Gabriel spoke very forcefully about the travesty of Canada not signing the United Nations Declaration on the Rights of Indigenous Peoples, a shame this country shares with the United States, Australia and New Zealand. The Declaration includes reconciliation with modern governments. The Mohawks, Gabriel said, are willing to do that, "but we need a government that respect the rule of law."
* * * *
"We Natives," she said, "know a lot about Canadian history, but Canadians know very little about us."
She listed a few books and movies about Native struggles that she recommends, which I asked her to list later.
There are a series of documentaries about by Alanis Obomsawin the most famous being "Kanehsatake: 270 Years of Resistance". Other films Gabriel mentioned were "Rocks at Whiskey Trench," "Smoke Signals," "Muffins for Granny," about residential school survivors, "Stolen Continents" and "Indian Givers".
* * * *
In an MSNBC story about the 20th anniversary of Oka, Gabriel is quoted.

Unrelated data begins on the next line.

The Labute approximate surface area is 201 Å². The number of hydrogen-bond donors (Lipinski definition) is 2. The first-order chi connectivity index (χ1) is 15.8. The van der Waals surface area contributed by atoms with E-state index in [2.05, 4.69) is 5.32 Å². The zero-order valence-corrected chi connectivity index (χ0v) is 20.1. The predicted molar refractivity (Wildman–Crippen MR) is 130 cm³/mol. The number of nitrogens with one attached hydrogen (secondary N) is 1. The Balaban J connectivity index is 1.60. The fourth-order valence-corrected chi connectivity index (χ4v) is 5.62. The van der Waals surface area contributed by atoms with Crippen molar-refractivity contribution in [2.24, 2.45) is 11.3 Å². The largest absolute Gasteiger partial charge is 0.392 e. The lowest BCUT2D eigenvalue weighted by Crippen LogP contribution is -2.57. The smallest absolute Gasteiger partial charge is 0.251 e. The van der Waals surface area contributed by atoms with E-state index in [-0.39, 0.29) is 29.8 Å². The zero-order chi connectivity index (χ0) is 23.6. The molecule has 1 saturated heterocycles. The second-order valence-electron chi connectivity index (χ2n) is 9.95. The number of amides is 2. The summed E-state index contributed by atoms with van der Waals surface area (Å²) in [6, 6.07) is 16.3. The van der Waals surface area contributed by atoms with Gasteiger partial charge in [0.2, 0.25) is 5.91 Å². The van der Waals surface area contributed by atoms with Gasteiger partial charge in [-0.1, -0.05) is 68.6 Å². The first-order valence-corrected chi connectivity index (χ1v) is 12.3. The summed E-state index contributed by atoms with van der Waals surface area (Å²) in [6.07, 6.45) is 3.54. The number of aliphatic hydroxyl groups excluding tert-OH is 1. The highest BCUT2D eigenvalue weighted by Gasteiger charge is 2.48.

Even at the height of the crisis, he said, Ottawa refused to budge while he struggled to find common ground between the Mohawk leaders and the government. Ottawa dragged its heels, and continues to do so today, [former Quebec native affairs minister John] Ciaccia said.
It's an opinion echoed by Ellen Gabriel. In 1990, the then 31-year-old firebrand acted as chief Mohawk negotiator, working alongside Ciaccia to bring an end to the stalemate.
Now president of a native women's association, she says Oka's only legacy is a greater awareness of native issues across Canada. "If anything it was a waking up," she said, adding that people realized "in a simplified, clichéd way, there are still ongoing Indian wars."
The initial transfer of the Oka land took place in 1717, when France gave it over to a missionary group. "It's a 290-year-old fight," said Gabriel. "So history's not changing. It's business as usual as far as the government is concerned."
I'll close with one last thing that Ellen Gabriel said. She believes that the solidarity demonstrations and the public pressure on behalf of the Mohawk Nation was tremendously important. "Without your solidarity, the outcome would have been much worse. Without the eyes of Canada and other Native nations watching, I might not be here to talk with you today."